“the only thing we have to fear is fear itself”
~Franklin D Roosevelt
Do you remember what you were doing 10 years ago at this time? I’ve asked a couple of people and they vaguely remember – working at x company, getting laid off, etc… The younger the person, the less they can specifically identify where they were. I remember very vividly the turmoil in the financial markets and the overall economy – Lehman had just declared bankruptcy and employees were walking down the streets with boxes filled with their personal belongings.
It was a sobering kind of hell as both housing market started a massive correction while the leverage in the banks came to roost. In retrospect, two black swan events happening concurrently.
Whether you have vivid recollections of these days gone bye or have an arms-length experience, just about everyone I’ve spoken and worked with has had an indelible mental scar made on them by these events. Very similar to the scars held by the generation that lived through the great depression. The impacts of the Great Depression didn’t end with that generation. These scars were passed down to the subsequent generation and have formed their outlook on the financial markets for their entire lifetime.
This has a formal name in the study of emotional behavior. It is called “Anchoring.” People tend to project past experience into the future when asked to forecast future developments.
If we are asked to estimate something we cannot know for certain, we tend to look for an anchor value as a starting point. If you ask someone, who lived through the stock market crash of 1929 and the great depression that followed, to complete the following sentence: “It’s not IF the stock market will crash,……” they will immediately say, “…. it’s when the stock market will crash.” They have an anchor.; the one set back in 1929. A similar anchor has been set in many people’s minds by the events that occurred in 2008 and 2009.
The danger of these anchors is that they preclude someone from effectively evaluating current events. In many cases the root cause that set the original anchor is not applicable, is outright wrong, or has been solved in the current environment. However, the weight of the anchor still holds people captive and susceptible to fear. Fear in the brain, causes humans to avoid getting hurt – it’s how we are wired – the fight or flight response discovered by Walter Cannon in the early 1900s. This built in safety mechanism may have saved us from getting eaten by a predator, but it can also cause humans from making the wrong decision in investing.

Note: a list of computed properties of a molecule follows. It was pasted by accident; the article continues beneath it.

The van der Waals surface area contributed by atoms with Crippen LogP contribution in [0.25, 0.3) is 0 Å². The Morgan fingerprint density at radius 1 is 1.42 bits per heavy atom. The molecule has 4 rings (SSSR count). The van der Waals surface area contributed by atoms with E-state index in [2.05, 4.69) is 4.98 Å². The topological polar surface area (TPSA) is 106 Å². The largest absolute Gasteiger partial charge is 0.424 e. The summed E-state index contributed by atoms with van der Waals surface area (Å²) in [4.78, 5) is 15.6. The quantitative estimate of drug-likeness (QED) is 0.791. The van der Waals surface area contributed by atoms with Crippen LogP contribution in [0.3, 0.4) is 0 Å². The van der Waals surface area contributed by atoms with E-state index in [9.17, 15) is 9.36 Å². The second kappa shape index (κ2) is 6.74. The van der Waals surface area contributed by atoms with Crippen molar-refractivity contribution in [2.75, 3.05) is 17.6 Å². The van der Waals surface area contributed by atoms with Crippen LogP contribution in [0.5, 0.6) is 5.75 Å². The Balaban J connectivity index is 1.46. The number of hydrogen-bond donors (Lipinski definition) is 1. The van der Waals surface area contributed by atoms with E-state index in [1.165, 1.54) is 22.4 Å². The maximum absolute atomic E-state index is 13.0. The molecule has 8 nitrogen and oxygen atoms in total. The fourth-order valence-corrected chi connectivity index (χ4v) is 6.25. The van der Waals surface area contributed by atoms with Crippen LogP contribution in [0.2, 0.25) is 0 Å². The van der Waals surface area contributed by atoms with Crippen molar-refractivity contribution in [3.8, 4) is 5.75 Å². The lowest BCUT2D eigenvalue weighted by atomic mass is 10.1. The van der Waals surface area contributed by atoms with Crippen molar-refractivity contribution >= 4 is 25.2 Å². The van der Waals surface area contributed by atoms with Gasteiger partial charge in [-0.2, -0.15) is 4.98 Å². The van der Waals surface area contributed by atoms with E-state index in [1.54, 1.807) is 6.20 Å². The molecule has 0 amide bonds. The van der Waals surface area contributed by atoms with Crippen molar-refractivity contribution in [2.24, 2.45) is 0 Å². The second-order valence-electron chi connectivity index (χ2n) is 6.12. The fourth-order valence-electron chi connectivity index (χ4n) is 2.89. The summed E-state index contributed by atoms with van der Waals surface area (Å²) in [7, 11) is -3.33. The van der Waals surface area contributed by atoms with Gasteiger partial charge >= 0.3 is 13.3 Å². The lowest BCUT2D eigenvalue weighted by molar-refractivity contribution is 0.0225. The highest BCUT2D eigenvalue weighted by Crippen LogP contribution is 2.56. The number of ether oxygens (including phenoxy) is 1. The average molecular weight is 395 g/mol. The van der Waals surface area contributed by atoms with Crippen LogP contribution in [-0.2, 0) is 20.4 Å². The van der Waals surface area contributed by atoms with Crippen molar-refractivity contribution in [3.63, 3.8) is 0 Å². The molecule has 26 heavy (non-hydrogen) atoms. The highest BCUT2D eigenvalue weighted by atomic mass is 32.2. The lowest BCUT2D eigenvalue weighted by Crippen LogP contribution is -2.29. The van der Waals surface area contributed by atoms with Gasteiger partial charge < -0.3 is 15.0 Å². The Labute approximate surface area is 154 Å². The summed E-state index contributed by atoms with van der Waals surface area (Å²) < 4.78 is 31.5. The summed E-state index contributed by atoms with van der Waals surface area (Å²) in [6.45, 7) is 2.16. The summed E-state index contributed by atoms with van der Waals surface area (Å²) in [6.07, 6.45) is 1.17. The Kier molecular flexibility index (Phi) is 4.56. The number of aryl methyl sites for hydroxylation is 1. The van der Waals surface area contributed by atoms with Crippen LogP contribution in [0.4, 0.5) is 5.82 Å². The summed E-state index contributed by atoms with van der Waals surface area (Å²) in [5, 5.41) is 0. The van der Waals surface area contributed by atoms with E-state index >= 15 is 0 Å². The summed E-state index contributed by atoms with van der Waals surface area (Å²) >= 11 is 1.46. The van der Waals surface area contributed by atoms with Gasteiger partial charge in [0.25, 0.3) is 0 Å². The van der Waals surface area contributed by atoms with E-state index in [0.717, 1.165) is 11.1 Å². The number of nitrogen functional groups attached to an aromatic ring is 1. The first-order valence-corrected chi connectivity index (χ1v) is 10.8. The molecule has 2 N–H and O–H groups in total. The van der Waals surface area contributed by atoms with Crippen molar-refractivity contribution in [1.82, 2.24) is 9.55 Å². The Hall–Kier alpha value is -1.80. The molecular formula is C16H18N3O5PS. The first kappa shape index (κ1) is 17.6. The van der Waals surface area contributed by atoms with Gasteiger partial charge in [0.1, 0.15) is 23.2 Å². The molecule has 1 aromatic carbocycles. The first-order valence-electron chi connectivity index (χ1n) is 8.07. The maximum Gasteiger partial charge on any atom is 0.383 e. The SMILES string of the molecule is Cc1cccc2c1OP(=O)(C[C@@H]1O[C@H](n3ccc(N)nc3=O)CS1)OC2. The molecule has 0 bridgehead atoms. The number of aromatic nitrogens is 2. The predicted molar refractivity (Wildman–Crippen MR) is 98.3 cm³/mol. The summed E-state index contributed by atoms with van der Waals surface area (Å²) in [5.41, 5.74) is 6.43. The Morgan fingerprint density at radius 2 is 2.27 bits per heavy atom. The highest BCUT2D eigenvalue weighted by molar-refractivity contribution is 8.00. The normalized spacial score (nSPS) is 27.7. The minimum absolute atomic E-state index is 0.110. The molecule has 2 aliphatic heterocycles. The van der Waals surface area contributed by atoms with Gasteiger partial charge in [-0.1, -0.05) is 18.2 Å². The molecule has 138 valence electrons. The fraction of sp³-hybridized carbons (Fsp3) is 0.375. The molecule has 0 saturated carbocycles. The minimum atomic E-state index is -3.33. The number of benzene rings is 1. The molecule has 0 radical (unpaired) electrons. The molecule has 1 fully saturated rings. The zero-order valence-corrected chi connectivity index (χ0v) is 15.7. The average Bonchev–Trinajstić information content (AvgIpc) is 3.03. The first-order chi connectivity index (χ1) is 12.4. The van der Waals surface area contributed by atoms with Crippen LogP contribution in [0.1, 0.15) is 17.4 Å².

Is it coincidental that FDR cited and spoke to fear in his 1932 inaugural address?
Realizing how events in our past can anchor a belief system and impact future behavior, what do we do? First, realize the more unemotional and fact-based an investor is in analyzing the market, the more likely one will be able to identify turning points. This may be hard, if not impossible for an individual to do for himself. An outside viewpoint may be necessary. The key is being able to hear what the outside viewpoint is saying.
Secondly, realize that people, companies, and the media understand what fear does to people. The may exploit this in an effort to serve their own self interest, make money off of people in a fear state, and sensationalize events unnecessarily.
And finally, relax. It is simple to say but hard to do. Develop a system to look at your goals and supporting investments in an unbiased systematic method. Understand the risks and expectations of your strategy at time when you are not in a fear-induced emotional state. When you are in flight or fight state, your rational perspective becomes inoperable – realize this. Find a resource that can help you through these emotional states.
For clients, if you would like to discuss this topic further and how and why your portfolio is positioned at the current time, please contact us to schedule a time to discuss your particular situation.
If you are not a client and would like to talk about your situation with us, please call our office to set up a time and we will explore your goals and investments with you.
If you would like to take a short behavior biases questionnaire, click here. You may be interested in the questions and answers.
Sources & Disclosures
The opinions voiced in this material are for general information only and are not intended to provide specific advice or recommendations for any individual. All performance referenced is historical and is no guarantee of future results.
All investing involves risk including loss of principal. No strategy, including rebalancing and diversification, assures success or protects against loss.